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Converting Speech to Text

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1h 19m

In this course, we'll cover how to access the features of Android devices. You'll learn how to send an SMS, send an email, make a call, and convert speech to text on Android.

Intended Audience

This course is intended for anyone who wants to learn how to start building their own apps on Android.


To get the most out of this course, you should have some basic knowledge of the fundamentals of Android.



All right. Hello everyone. So, we got a doozy for you. In this video, we are going to learn how to translate speech into text. That's the subject of the 4th section, accessing the features of Android devices. So, guess what? In this video, we're going to reach the device's microphone and translate what is said into text and then print this text within the app, all through the Android application. So, this topic is appropriately called speech to text, right? In the literature. If you want to go deeper into the subject, you can just search for speech to text. But I think if you're anything like me, you're just going to want to get into Android Studio and get to the code.

All right, so you see here, I created a new project for this lesson in Android Studio. Name of the project: Speech to text. So, we're going to create everything from scratch on this project. I want to show you how the application works first before we get any further. So, there's one TextView and in the TextView, I will tell the user what to do. So, we'll say "you need to press the microphone button to translate speech into text," okay? So, there's a... let's call it a microphone looking thing, ImageView here. So, when the user clicks on the microphone, Google's speech listener opens. And what the user says here will be taken in, converted to text, printed on text view in our application. Now, obviously, this system is not really working as it is a virtual device. If you do try this application on a real device, you will see that it works. I mean maybe it can run on virtual devices on your computer because not all virtual devices have the same features. But if you do happen to have a device, go ahead hook it up. Otherwise, let's get developing.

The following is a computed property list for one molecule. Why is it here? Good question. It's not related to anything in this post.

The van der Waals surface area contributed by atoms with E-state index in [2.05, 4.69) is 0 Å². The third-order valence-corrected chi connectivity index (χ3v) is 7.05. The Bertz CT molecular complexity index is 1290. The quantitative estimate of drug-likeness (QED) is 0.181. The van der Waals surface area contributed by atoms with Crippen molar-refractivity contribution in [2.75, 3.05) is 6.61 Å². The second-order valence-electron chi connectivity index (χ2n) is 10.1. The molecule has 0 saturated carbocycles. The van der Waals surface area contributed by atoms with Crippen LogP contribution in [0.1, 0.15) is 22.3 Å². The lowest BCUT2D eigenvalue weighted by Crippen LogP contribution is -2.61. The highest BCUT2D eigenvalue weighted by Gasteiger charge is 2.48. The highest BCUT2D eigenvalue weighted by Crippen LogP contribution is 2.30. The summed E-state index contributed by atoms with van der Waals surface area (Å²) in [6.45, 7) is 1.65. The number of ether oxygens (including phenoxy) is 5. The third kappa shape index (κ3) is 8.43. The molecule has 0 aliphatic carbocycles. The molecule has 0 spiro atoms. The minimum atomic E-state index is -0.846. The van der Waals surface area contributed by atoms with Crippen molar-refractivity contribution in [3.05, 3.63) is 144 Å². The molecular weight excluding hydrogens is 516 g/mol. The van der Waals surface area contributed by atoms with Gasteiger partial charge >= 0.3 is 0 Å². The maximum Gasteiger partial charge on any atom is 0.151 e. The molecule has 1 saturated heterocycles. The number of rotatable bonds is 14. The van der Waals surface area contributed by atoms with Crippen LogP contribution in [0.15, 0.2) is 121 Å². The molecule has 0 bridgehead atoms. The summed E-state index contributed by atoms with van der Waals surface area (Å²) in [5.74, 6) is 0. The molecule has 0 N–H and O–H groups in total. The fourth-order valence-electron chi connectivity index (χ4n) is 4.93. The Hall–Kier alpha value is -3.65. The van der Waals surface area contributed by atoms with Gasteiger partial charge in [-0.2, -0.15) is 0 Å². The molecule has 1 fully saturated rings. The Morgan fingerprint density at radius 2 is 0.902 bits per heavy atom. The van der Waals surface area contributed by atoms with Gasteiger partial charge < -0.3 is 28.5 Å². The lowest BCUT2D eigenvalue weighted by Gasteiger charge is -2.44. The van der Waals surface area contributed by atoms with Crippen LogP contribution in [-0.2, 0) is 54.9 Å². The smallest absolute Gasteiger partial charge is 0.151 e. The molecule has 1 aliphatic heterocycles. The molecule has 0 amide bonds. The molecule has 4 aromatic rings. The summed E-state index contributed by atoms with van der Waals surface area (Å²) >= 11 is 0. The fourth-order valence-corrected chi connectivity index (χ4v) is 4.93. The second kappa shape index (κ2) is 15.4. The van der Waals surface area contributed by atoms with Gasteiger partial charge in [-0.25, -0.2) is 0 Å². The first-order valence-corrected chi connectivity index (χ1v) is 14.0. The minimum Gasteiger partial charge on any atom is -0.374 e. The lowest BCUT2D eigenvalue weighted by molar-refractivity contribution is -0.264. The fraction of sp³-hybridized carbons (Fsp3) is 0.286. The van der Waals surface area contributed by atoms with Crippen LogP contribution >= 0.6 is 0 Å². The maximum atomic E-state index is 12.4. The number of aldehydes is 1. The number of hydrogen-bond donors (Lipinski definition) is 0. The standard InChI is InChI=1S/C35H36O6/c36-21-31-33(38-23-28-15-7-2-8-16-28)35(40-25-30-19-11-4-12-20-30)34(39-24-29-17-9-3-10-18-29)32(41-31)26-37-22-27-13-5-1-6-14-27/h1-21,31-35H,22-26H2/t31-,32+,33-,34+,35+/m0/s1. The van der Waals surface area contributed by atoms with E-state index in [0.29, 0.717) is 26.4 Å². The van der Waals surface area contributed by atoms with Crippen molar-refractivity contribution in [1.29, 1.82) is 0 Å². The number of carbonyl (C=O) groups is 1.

So, first I want to add a text view component to the design area. Width of the TextView can be 350dp. I'm changing the text of the TextView. I'm going to write, "Please tap microphone to speak." And you can write the description that you want to hear. So, we'll also increase the text size of the  TextView, it can be 20sp, and the text color will be black. I'll also add an image button, but I got to do something first. So, I want to right click the drawable folder and select the new 'Vector Asset' option. All right. So, it's in this section that I will add the microphone icon as an XML file, which I will add to the image button as the background.